Improving care for intensive care survivors and their families requires collaboration between practitioners and researchers in both the inpatient and outpatient settings, says a new report from the Society of Critical Care Medicine (SCCM). The report is based on the outcomes of a 2-day meeting aimed at improving the long-term outcomes after critical illness for patients and their families.
Thirty-one invited stakeholders participated in the conference. Stakeholders represented key professional organizations and groups, predominantly from North America, involved in the care of intensive care survivors after hospital discharge.
Invited experts and SCCM presented a summary of existing data regarding the potential long-term physical, cognitive, and mental health problems after intensive care and the results from studies of postintensive care unit interventions to address these problems. Stakeholders provided reactions, perspectives, concerns, and strategies aimed at improving care and mitigating these long-term health problems.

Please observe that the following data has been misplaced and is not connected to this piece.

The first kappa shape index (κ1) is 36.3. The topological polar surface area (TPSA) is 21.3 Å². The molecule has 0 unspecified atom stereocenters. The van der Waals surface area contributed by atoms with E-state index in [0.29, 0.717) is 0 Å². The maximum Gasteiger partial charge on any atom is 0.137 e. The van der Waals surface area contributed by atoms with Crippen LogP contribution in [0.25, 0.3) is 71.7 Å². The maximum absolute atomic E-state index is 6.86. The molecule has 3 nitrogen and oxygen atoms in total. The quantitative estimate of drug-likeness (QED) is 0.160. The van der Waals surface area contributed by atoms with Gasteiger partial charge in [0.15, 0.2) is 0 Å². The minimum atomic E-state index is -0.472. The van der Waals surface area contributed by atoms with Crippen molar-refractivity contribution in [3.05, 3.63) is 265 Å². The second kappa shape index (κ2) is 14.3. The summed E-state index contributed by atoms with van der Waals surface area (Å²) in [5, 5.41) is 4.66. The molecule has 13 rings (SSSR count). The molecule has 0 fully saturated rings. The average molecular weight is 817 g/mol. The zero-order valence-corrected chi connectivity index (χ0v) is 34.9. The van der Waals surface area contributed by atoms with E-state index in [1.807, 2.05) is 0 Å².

Three major themes emerged from the conference: (1) raising awareness and education, (2) understanding and addressing barriers to practice, and (3) identifying research gaps and resources. Postintensive care syndrome was agreed upon as the recommended term to describe new or worsening problems in physical, cognitive, or mental health status arising after a critical illness and persisting beyond acute care hospitalization. The term could be applied to either a survivor or family member.
In addition, strategies were developed to address the major themes arising from the conference to improve outcomes for survivors and families.
The report was coauthored by Anita Bemis-Dougherty, PT, DPT, MAS, associate director of APTA's Department of Practice, and APTA member Christiane Perme, PT, CCS.
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